Eeny, Meenie, Miney, Moe

DC Sports Nexus ---- Tuesday, November 1, 2011

The Great One. One of the best nicknames in all of sports. When you hear that name you immediately know that someone is speaking about Wayne Gretzky. The nickname says it all. But what if we called him Waynie instead? Does that sound like the best player in hockey? Or, does that sound like something you call your little brother to heckle him?

Super Mario, CuJo, Mr. Hockey. All great nicknames. Marrey, Curtsey, Gordieie. Not so much. So why does hockey, a physical sport, become the place where they "eeny/e" nicknames live on in an adult world?

Back in the 80's Detroit had a great NBA team that played an extremely physical, hockey-style of basketball. I don't recall my dad ever telling me he was about to watch those zany jokesters Tomsey, Lambsy, and Roddy. Instead he told me he was about to watch the Bad Boys; Zeke, The Axe Murderer, and The Worm.

Not only does hockey embrace the "eeny", they go above and beyond to give someone that nickname. Alexander Ovechkin. How can that guy possibly become and "eeny/e" Alexeeny? Alexy? Ovetchkeeny? Doesn't work. But wait, hockey will make it work. We'll just take the first 2 letters and make that an "eeny/e" Ovi.

It appears that hockey is almost to the point where one day every player in the game will be nicknamed "E". (Better than Turtle). And E passes the puck to E who shoots a wrister...Glove save by E. Fun Times.

So what am I suggesting as the alternative? I would say any suffix would be better. Any one would fit the hockey player mentality better.

I'll start with the Caps Mike Green, or Greeny as everyone calls him. I hate that nickname. Some has to do with the Golic & Greenie ESPN radio commericals ("Hey Golic, Heeey Greenie).

Greeny becomes: Greenilicious, The Greeninator, Greenmeister, Grizzle, Greenerrific, Greenasaurus Rex, Greenorama. See. Much more manly, scary, and intimidating.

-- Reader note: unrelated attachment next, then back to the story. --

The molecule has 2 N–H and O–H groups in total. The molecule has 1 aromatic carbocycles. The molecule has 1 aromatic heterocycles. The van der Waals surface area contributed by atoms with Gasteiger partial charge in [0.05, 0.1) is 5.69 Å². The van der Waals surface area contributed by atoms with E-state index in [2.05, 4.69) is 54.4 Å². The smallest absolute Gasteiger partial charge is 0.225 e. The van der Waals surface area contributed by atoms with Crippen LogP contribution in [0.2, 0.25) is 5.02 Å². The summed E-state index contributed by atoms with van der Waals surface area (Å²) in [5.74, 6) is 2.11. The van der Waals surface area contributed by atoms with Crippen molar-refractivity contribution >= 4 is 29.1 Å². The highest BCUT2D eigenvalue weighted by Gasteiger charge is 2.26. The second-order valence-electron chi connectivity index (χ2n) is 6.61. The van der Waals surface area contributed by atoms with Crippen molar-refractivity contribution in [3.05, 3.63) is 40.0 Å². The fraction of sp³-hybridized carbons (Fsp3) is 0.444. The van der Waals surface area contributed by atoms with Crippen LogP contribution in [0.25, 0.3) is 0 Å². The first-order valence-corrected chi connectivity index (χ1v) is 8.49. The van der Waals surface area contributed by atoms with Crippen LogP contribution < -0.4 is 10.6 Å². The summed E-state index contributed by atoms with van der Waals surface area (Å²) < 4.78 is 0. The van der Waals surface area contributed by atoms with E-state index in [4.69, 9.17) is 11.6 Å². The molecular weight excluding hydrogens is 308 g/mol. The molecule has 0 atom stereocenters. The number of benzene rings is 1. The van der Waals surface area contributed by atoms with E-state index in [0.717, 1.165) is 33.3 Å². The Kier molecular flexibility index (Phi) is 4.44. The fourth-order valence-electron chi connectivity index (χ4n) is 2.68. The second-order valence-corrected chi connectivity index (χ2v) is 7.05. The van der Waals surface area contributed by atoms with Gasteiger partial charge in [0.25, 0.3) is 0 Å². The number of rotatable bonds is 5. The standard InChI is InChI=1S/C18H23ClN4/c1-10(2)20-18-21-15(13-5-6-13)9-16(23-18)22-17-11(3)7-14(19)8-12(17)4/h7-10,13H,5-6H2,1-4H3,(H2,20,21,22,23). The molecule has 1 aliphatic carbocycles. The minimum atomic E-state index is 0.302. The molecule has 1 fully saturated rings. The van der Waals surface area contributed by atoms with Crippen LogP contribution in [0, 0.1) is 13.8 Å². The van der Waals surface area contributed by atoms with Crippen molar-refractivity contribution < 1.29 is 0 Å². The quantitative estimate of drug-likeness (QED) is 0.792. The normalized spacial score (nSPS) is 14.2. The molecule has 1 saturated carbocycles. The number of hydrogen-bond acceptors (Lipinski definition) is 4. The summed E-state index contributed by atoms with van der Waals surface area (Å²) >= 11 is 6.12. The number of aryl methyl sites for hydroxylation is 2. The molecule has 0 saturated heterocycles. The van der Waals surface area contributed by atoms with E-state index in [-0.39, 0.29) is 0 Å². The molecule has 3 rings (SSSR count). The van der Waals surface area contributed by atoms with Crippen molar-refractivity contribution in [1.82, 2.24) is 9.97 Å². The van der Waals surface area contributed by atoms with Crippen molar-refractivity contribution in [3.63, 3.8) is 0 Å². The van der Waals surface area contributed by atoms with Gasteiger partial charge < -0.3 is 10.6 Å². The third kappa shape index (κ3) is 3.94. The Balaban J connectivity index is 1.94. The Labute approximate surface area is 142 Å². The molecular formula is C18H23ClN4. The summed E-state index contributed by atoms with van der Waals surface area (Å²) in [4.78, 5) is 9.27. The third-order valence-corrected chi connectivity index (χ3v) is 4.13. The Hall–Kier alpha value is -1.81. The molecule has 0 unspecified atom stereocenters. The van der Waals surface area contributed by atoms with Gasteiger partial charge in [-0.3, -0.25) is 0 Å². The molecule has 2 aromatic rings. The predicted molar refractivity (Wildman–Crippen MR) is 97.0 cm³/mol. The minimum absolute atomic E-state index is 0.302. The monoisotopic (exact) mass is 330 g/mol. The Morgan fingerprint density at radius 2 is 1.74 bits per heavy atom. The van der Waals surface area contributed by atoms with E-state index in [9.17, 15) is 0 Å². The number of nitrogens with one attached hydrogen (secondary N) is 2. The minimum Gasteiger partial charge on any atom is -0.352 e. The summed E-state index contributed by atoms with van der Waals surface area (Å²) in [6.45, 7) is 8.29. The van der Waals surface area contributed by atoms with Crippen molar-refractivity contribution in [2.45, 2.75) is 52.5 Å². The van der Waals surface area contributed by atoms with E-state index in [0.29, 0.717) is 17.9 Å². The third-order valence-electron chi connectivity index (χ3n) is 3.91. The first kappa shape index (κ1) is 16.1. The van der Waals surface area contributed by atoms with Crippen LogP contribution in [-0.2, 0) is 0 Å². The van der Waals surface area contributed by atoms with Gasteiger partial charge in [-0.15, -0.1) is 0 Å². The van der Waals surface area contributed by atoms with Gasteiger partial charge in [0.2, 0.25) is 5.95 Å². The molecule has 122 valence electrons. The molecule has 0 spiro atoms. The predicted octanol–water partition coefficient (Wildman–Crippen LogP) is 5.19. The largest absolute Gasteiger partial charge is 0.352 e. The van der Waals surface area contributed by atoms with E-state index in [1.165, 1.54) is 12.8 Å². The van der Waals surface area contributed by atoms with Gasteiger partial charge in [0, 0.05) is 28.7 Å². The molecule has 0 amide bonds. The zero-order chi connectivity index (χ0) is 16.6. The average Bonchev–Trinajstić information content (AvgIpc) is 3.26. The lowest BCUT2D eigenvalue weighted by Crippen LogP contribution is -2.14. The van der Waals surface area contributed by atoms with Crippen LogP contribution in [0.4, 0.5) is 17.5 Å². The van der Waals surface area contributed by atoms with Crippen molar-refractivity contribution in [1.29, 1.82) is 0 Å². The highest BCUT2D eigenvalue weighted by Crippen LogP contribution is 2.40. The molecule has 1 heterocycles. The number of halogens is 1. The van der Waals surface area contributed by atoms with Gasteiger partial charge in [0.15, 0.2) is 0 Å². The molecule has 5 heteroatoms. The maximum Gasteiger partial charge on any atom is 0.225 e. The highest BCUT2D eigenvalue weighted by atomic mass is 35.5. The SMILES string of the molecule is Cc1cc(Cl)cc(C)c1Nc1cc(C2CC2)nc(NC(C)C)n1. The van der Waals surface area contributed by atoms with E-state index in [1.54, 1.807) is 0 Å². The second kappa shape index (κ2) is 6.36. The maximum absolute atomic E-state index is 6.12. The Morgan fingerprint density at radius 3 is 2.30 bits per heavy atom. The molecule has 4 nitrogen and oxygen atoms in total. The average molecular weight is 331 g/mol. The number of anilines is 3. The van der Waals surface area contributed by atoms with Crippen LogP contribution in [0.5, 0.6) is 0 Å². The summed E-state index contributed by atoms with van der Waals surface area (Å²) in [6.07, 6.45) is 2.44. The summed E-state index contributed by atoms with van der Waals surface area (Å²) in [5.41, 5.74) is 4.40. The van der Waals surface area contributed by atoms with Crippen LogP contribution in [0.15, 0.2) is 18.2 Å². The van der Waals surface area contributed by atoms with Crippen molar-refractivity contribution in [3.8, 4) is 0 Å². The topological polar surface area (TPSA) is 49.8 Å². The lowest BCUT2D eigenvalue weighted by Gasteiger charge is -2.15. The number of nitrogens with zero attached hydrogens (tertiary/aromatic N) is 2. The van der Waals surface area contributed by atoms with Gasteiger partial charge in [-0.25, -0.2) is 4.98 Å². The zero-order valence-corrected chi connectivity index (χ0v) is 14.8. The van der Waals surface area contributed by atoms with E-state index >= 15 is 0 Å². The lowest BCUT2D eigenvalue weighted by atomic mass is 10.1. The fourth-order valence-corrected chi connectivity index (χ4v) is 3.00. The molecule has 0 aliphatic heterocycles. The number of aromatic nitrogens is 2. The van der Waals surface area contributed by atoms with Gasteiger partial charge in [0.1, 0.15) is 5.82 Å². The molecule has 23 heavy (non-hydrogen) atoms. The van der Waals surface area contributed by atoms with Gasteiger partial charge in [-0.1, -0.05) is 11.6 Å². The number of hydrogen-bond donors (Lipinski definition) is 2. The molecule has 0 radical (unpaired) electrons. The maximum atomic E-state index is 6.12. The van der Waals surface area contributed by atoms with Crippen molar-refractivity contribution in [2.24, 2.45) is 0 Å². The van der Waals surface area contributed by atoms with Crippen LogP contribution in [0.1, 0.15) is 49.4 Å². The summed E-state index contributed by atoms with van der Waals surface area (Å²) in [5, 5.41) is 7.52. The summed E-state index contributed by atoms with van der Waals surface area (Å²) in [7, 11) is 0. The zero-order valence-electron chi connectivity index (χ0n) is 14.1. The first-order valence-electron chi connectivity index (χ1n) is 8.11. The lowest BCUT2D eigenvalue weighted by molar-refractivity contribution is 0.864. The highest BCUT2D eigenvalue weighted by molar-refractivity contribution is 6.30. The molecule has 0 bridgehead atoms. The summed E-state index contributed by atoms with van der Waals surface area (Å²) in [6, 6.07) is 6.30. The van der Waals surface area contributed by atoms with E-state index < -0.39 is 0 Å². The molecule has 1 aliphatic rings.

Now here are those suffixes used on other players, not necessarily eenys.
  • "ilicious" - Ovilicious (Ovechkin)
  • "inator" - The Pronginator (Pronger)
  • "meister" - The Sedinmeisters (The Sedins)
  • "izzle" - Vokizzle (Vokoun)
  • "errific" - Jagerrific (Jagr) (Lie)
  • "asaurus Rex" - Spezzasaurus Rex (Spezza)
  • "orama" - Seminorama (Semin) - thats just gross
I'm up for any suggestions in the comments...


ATP said...

Hockey nicknames are multileveled phenomenon. The "e/y/ie" eding names you're talking about here are merely shorthand forms of address, often used by the players themselves, according to some arcane dressing room logic. There are exceptions to the "e/y/ie" at the end of the first syllable though, mainly if it doesn't work, hence Wardo (Joel Ward), MoJo (Marcus Johannsen), and Chimmer (though how that's better than Chimmy, I don't know. Both are names better suited to Broadway than a big dude on the ice like Chimera).

In addition to shortened names, some players earn other nicknames based on their games, such as Alexander the Gr8 or Game Over for Mike Green. Blogs & fans come up with pet names for some players. Among my faves is the folks at Japers' Rink calling Backstrom Mean Lars when he gets his angry pants on.

Hockey nicknames are seemingly endless and fun! Don't judge the shorthand names too harshly, because there are tons more out there.

Anonymous said...

As a Caps fan, there is nothing (t)errific about Jagr. A Jag-ass, more like it.

Chris Ford said...

LOL I knew that wouldn't be good to use Jagr. but the r was right there for terrific

AMusingFool said...

Green was Lambo-greenie at one point (he had two, if I recall). Doesn't work as well when he's going to practice on a Vespa.

Joye said...

"-ie" isn't the only form of affectionate hockey nickname.

If you followed the Chicago Blackhawks, you'd be familiar with Tazer (Jonathan Toews, appropriately nicknamed) and Kaner (Patrick Kane). Teammates and fans are so familiar with the "-er" nicknames that it's rare to hear a coach or teammate refer to them as anything other than Tazer or Kaner in an interview. Similarly, on the Pens, Kris Letang is Tanger and on the Yotes, Shane Doan is Doaner. Stamkos is Stammer to teammates,

Some players also have nicknames that don't involve the usual "-ie" or "-er" suffixes. On the Hawks, Hossa is Hoss, and Carcillo is Carbomb. On Detroit, Franzen is Mule. On the Kings, Doughty is Doughnut. Crosby is simply Sid to his teammates. Ovechkin is arguably an exception to the rule, as "Ovi" is just the first two letters of his name: OV. The Sedins have different nicknames of necessity: Hank (Hendrik) and Dank (Daniel). Luongo is Lu (Luuuuuuuuuu!), Lundqvist is King, Crawford is Crow, Lehtonen is Lets, Brodeur is Marty.

Lots of names get the '-ie' treatment, but not all of them, especially if it's a player that the team values, like the goalie or a star forward. Just depends.

Post a Comment